Under Mr. Regan, the state agency issued water quality certification to the Atlantic Coast Pipeline, which would have carried natural gas on the Appalachian Trail. That year, Duke Energy and Dominion Energy announced that they had canceled plans for the project in the face of opposition to the environment.
Mr Biden’s transfer declined to comment. But Mr. Regan has been praised by other environmental groups for giving poor and minority communities a greater voice in state decision-making.
A longtime air quality specialist with the EPA under the Clinton and George W. Bush administrations, Mr. Regan later worked for the Environmental Defense Fund, a nonprofit advocacy group. After defeating Pat McCrory, the incumbent Republican, Governor Cooper named Mr. Regan to head the North Carolina Environmental Protection Agency in 2017.
There he replaced Donald R. van der Vaart, an ally of Mr. Trump who challenged the established science of climate change and fought against the Obama-era rules to limit greenhouse gas emissions from power plants and campaigned for a business-friendly deregulation agenda in the north Carolina.
Mr Regan’s supporters said he raised low morale and emphasized the role of science in the department. Some called it an obvious parallel to what is expected of him at the EPA, where Andrew Wheeler, President Trump’s administrator and former coal lobbyist, has kept the agency from working on climate change and where independent reviewers identify a “culture at the EPA.” have top “political interference in science.
Mr van der Vaart denied the allegation that morale at the state authority had decreased under his leadership.
Mike Sommers, executive director of the American Petroleum Institute, an industry group, said in a statement that the oil industry is “ready to work with Mr. Regan.” But he added, “We will also look carefully to ensure that the new government keeps President-elect Biden’s election promises to the energy workforce and protects the millions of jobs our industry supports.”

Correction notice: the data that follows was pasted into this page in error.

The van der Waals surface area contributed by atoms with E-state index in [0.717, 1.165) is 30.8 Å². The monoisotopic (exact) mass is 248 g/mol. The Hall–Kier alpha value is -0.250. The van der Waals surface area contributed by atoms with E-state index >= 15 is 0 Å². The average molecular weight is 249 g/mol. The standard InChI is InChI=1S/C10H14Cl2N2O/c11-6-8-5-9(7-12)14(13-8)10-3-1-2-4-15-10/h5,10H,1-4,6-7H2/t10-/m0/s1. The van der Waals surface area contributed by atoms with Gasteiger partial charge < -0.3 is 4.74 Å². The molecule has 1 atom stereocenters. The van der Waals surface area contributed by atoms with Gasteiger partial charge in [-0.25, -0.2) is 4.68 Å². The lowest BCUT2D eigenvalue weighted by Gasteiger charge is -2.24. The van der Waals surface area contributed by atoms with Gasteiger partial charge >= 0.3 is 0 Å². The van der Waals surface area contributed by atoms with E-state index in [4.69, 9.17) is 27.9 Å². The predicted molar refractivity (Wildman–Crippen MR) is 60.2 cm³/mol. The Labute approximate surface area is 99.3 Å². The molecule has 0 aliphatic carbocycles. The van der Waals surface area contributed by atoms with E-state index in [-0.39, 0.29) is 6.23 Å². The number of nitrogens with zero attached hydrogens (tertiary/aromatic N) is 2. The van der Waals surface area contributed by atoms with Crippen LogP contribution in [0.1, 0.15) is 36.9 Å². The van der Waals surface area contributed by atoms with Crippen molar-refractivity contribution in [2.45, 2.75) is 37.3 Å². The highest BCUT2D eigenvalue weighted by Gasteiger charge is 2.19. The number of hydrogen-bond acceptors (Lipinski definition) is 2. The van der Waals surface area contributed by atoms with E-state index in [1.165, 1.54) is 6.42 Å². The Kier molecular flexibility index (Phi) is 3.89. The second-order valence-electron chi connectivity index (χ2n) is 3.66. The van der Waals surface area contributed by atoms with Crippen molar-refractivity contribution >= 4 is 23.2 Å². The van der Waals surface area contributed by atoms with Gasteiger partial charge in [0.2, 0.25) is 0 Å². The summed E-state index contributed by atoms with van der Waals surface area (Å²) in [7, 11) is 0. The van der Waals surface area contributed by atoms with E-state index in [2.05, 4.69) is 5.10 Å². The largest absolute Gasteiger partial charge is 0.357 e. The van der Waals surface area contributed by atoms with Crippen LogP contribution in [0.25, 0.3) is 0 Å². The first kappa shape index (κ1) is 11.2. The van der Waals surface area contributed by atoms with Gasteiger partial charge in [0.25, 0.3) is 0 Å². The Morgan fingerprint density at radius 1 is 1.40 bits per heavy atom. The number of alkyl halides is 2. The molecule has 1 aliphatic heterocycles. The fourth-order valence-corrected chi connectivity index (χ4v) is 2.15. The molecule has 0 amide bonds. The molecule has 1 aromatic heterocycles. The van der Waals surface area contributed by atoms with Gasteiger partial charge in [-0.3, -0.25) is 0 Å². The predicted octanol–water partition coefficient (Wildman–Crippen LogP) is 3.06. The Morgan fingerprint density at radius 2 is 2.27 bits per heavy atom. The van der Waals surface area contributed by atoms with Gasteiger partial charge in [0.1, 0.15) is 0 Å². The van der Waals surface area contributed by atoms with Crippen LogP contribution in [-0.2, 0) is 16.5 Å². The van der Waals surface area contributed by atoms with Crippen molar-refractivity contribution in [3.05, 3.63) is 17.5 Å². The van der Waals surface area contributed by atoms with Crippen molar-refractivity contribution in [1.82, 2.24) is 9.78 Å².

The selection of Mr. Regan is a conventional choice in many ways. Democratic presidents have recruited EPA leaders from state environmental agencies in the past. Gina McCarthy and Lisa Jackson, both of whom ran the agency under President Obama, had been the heads of state environmental agencies; Mrs. McCarthy in Connecticut and Mrs. Jackson in New Jersey.
Ms. Jackson was the first black person to head the EPA
Mr. Regan did not emerge as the leading contender until Sunday. Weeks earlier, California Air Quality Agency Mary D. Nichols apparently had a ban on the EPA job.
Ms. Nichols, who has worked on clean air and climate change policies since 1979, is arguably the country’s most experienced climate change officer. She served as the EPA’s senior officer in charge of clean air during the Clinton administration. During the Obama administration, it was Ms. Nichols who helped broker an agreement with the federal government and the country’s largest automakers who adopted California’s stringent global warming auto emissions regulations and applied them nationwide.
Mr Trump has reset these rules, but Mr Biden is hoping to reintroduce them as one of his first major action against climate change – and had seen Ms. Nichols as the obvious person to do so.
Ms. Nichols was expected to face fierce Republican opposition, which the Biden team was prepared for. However, several people near the Biden Junction said the president-elect was surprised by heavy criticism of Ms. Nichols from liberals, who argued that the cap and trade policies she helped shape allowed California to continue the industry pollute in ways that disproportionately harm poor communities and communities of color.
That month, a group of more than 70 environmental rights groups wrote to the Biden Transitional Authority that Ms. Nichols had a “grim track record in fighting environmental racism.”
The letter apparently resonated. One of Mr Biden’s key commitments to the campaign was a promise to address environmental justice and highlight the need to protect poor and minority communities, who are more exposed to pollution than rich communities.
Coral Davenport contributed to the coverage.